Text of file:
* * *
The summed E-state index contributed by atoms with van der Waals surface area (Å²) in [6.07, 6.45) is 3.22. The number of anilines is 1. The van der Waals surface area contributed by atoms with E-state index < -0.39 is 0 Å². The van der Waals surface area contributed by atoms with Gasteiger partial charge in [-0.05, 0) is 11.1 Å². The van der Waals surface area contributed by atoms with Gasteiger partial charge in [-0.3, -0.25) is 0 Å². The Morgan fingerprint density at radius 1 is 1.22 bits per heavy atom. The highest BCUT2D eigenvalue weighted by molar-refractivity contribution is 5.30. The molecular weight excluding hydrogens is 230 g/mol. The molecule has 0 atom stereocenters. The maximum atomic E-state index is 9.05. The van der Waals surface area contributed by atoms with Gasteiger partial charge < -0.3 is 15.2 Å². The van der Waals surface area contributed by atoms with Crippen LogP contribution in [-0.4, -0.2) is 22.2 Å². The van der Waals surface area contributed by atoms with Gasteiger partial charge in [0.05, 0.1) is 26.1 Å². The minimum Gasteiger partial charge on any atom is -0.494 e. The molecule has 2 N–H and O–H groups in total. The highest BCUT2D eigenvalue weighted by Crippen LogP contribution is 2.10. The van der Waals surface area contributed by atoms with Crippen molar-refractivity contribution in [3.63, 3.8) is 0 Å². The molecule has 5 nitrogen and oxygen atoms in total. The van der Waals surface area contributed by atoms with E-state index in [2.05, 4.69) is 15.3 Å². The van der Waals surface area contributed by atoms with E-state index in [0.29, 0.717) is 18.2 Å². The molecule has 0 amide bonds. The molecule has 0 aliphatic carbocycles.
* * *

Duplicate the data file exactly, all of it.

The summed E-state index contributed by atoms with van der Waals surface area (Å²) in [6.07, 6.45) is 3.22. The number of anilines is 1. The van der Waals surface area contributed by atoms with E-state index < -0.39 is 0 Å². The van der Waals surface area contributed by atoms with Gasteiger partial charge in [-0.05, 0) is 11.1 Å². The van der Waals surface area contributed by atoms with Gasteiger partial charge in [-0.3, -0.25) is 0 Å². The Morgan fingerprint density at radius 1 is 1.22 bits per heavy atom. The highest BCUT2D eigenvalue weighted by molar-refractivity contribution is 5.30. The molecular weight excluding hydrogens is 230 g/mol. The molecule has 0 atom stereocenters. The maximum atomic E-state index is 9.05. The van der Waals surface area contributed by atoms with Gasteiger partial charge < -0.3 is 15.2 Å². The van der Waals surface area contributed by atoms with Crippen LogP contribution in [-0.4, -0.2) is 22.2 Å². The van der Waals surface area contributed by atoms with Gasteiger partial charge in [0.05, 0.1) is 26.1 Å². The minimum Gasteiger partial charge on any atom is -0.494 e. The molecule has 2 N–H and O–H groups in total. The highest BCUT2D eigenvalue weighted by Crippen LogP contribution is 2.10. The van der Waals surface area contributed by atoms with Crippen molar-refractivity contribution in [3.63, 3.8) is 0 Å². The molecule has 5 nitrogen and oxygen atoms in total. The van der Waals surface area contributed by atoms with E-state index in [2.05, 4.69) is 15.3 Å². The van der Waals surface area contributed by atoms with E-state index in [0.29, 0.717) is 18.2 Å². The molecule has 0 amide bonds. The molecule has 0 aliphatic carbocycles.